Review: The Business of Murder at Sheringham Little Theatre

No-one can accuse Sheringham Little Theatre of playing it just for laughs.

This intense, psychological thriller features in a line-up of comedies, farce and review which form the theatre’s summer rep season.

And it will have you on the edge of your seat as you try and work out exactly what happened – and indeed, what is happening.

A winning cast of three play three quite unpleasant characters: Stone, the aptly-named surly flat owner, local “grass” and either the perpetrator or the victim; Hallett, the menacing police detective; and Dee, the pill-popping, chain-smoking, alcoholic writer/journalist.

All three are engaged in profiting from the business of murder, whether as a bent copper, manipulative TV writer or calculating individual.

In a plot with more twists than a bowl of fusilli pasta, the three protagonists ponder the intellectual and discursive nature of justice.

Set in a London flat in 1981 (the period is evoked by the telly running in the background screening episodes of Are You Being Served, news bulletins and trailers for iconic ’80s TV programmes), this traditional cat-and-mouse thriller builds on the principle that the end justifies the means.

There is little action and much relies on dialogue.

Thankfully, director Nick Earnshaw successfully cranks up the tension and pace. And all credit to the cast, particularly Joey Herzfeld, from Norwich, who plays Stone, and seems to be talking continuously (how he remembers all those lines without drying is incredible) bringing some sharp comic touches to what is essentially a tense, edgy drama.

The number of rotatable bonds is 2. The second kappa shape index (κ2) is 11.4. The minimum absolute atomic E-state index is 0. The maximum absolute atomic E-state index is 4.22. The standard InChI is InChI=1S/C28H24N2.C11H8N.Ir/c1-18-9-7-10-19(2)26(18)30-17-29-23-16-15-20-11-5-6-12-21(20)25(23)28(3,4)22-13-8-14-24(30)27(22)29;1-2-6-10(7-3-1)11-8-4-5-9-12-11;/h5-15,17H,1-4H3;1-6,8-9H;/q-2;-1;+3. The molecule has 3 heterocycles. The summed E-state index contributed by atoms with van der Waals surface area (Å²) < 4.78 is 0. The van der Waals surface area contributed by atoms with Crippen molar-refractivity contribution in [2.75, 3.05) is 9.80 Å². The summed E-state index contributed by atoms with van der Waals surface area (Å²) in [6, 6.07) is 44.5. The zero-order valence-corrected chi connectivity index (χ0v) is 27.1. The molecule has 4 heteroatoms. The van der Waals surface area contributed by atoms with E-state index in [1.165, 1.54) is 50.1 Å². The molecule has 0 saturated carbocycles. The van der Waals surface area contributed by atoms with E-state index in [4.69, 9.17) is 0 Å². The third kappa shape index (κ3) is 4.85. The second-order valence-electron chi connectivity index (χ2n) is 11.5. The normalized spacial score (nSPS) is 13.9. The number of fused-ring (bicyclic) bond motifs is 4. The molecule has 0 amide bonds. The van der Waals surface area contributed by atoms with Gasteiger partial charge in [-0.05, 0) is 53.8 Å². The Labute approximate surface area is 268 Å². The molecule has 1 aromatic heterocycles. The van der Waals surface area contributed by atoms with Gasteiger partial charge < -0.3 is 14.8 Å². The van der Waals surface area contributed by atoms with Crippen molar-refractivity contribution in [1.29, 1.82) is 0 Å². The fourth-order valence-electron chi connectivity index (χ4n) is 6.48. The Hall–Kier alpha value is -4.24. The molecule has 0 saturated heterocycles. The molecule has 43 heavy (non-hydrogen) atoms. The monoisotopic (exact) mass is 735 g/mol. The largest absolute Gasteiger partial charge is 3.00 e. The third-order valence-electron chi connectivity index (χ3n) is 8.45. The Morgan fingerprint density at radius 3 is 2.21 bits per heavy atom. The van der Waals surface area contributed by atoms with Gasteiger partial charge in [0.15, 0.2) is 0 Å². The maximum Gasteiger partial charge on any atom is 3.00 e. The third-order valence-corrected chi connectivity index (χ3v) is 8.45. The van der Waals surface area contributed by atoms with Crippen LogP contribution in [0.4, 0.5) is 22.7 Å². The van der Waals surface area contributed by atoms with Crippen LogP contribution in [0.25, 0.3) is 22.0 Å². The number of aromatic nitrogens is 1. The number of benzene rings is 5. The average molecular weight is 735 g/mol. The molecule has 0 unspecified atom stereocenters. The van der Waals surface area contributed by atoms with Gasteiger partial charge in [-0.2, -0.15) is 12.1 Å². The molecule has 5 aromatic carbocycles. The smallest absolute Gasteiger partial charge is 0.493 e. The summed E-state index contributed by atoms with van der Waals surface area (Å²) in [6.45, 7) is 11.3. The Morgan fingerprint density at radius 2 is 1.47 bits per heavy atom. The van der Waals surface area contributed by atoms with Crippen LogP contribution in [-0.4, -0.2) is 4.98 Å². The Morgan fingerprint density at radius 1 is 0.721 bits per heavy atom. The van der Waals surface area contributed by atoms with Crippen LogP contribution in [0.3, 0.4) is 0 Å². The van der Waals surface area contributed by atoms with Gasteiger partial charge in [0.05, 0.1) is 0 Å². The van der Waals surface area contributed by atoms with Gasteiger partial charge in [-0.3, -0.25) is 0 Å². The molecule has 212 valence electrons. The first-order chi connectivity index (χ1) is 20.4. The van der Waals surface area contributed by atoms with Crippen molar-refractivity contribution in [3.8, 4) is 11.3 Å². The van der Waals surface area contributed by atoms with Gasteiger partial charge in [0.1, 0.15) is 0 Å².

When the laughter dies down, though, you could hear a pin drop.

Sheringham lad Steve Banks as Hallett and, making her professional debut at the Little Theatre, Lesley Ann Acheson as Dee help turn this complicated script into a gripping and believable production making the unpredictable ending more satisfying and effective.

This is one of three plays featuring Steve Banks in SLT’s summer rep season, a theatrical tradition that is fast disappearing from the provinces. The Little Theatre should be justly proud to be staging stuff like this and “doing its bit” to keep seaside rep alive and flourishing.

-Patrick Prekopp

Sheringham lad Steve Banks as Detective Hallett.

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